Back in 1985 Billy Bragg shook off his monotonic, acoustic routine and jazzed himself up a bit. The result is this enjoyable and powerful album that fuses both melody and fine lyrics. The fiery passion of Socialism soars from this landmark record in an explosion of musical merriment.
'Talking to the Taxman' begins with 'Greetings to the New Brunette', a song imbued with guitar and feeling. Not sure what's it's all about, but you can't argue with lines such as 'I'm celebrating my love for you / With a pint of beer and a new tattoo' and 'how can you lie there and think of England / when you don't even know who'se in the team?' Track three - "Marriage" - was my favourite song for many years: 'Marriage is when we admit our parents were right'.
Track four, the brilliantly and simply entitled 'Ideology', is also fantastic. It gets you all worked up. After twenty years we're still asking the same question - "Is there more to a seat in Parliament / than sitting, on your arse?". The song / battle cry 'Power in a Union' needs no explanation.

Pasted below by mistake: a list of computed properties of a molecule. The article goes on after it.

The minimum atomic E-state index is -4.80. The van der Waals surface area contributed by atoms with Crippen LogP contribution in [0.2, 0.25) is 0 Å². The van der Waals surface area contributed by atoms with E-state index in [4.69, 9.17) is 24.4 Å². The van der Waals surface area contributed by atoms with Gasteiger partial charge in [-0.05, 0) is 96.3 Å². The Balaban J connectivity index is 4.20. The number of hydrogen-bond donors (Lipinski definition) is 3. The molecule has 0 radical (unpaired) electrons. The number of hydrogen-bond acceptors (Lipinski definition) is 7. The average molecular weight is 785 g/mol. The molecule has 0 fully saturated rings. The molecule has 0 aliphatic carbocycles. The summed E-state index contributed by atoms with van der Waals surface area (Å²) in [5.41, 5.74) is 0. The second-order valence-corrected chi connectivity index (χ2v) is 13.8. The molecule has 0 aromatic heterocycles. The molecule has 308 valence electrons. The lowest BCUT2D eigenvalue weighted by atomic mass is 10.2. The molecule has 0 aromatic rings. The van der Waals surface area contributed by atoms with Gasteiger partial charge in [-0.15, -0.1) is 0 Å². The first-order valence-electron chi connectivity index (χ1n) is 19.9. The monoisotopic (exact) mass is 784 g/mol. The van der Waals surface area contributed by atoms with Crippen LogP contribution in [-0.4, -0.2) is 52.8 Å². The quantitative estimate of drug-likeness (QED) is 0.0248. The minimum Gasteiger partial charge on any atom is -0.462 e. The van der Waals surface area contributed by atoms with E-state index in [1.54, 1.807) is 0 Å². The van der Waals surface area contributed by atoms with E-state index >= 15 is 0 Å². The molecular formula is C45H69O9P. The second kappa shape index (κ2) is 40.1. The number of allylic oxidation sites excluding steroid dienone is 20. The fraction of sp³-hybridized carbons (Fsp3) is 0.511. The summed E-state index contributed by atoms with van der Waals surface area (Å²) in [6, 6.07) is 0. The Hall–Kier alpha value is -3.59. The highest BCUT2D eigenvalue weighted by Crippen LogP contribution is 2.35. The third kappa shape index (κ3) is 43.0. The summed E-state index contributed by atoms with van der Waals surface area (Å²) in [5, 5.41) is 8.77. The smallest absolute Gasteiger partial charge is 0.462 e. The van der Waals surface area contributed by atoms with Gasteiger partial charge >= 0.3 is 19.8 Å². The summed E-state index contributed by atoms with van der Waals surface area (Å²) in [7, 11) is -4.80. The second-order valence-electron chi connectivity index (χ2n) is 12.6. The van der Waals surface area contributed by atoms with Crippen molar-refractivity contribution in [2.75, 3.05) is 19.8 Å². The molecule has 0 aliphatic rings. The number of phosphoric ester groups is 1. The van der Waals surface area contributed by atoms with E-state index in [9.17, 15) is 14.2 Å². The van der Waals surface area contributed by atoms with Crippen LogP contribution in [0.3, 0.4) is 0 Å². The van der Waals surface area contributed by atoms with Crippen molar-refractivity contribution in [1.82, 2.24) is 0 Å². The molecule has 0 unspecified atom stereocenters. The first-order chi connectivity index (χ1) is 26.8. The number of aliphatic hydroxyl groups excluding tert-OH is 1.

The album, however, is not all hammers and sickles. Billy isn't just an angry leftie. 'Levi Stubbs Tears' is a melancholic exploration of a caged woman - an Eleanor Rigby for the 1980's. Anger also turns to thoughtfulness in such songs as 'The Warmest Room' and 'The Home Front'.
My advice is this: buy the album, re-live those halcyon days and sing along to the sound of good old-fashioned Socialism.